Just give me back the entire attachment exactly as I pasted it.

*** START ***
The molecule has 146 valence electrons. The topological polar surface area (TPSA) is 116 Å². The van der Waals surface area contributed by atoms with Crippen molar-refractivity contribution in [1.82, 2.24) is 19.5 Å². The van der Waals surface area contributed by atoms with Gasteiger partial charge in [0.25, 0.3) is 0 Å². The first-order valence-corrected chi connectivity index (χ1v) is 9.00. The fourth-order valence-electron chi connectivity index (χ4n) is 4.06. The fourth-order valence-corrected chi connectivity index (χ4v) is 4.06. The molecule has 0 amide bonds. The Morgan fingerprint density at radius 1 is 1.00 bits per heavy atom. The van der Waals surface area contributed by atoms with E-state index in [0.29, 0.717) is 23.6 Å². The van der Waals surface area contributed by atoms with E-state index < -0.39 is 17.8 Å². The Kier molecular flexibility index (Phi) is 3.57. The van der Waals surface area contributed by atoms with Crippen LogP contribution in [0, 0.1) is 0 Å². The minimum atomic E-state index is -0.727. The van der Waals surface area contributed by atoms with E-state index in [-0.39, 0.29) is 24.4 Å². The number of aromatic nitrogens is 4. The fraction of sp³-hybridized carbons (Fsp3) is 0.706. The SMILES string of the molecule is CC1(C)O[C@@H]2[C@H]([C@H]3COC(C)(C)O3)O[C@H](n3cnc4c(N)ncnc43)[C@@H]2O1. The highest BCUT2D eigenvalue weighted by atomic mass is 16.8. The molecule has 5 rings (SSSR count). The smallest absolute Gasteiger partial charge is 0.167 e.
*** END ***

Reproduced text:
The molecule has 146 valence electrons. The topological polar surface area (TPSA) is 116 Å². The van der Waals surface area contributed by atoms with Crippen molar-refractivity contribution in [1.82, 2.24) is 19.5 Å². The van der Waals surface area contributed by atoms with Gasteiger partial charge in [0.25, 0.3) is 0 Å². The first-order valence-corrected chi connectivity index (χ1v) is 9.00. The fourth-order valence-electron chi connectivity index (χ4n) is 4.06. The fourth-order valence-corrected chi connectivity index (χ4v) is 4.06. The molecule has 0 amide bonds. The Morgan fingerprint density at radius 1 is 1.00 bits per heavy atom. The van der Waals surface area contributed by atoms with E-state index in [0.29, 0.717) is 23.6 Å². The van der Waals surface area contributed by atoms with E-state index < -0.39 is 17.8 Å². The Kier molecular flexibility index (Phi) is 3.57. The van der Waals surface area contributed by atoms with Crippen LogP contribution in [0, 0.1) is 0 Å². The minimum atomic E-state index is -0.727. The van der Waals surface area contributed by atoms with E-state index in [-0.39, 0.29) is 24.4 Å². The number of aromatic nitrogens is 4. The fraction of sp³-hybridized carbons (Fsp3) is 0.706. The SMILES string of the molecule is CC1(C)O[C@@H]2[C@H]([C@H]3COC(C)(C)O3)O[C@H](n3cnc4c(N)ncnc43)[C@@H]2O1. The highest BCUT2D eigenvalue weighted by atomic mass is 16.8. The molecule has 5 rings (SSSR count). The smallest absolute Gasteiger partial charge is 0.167 e.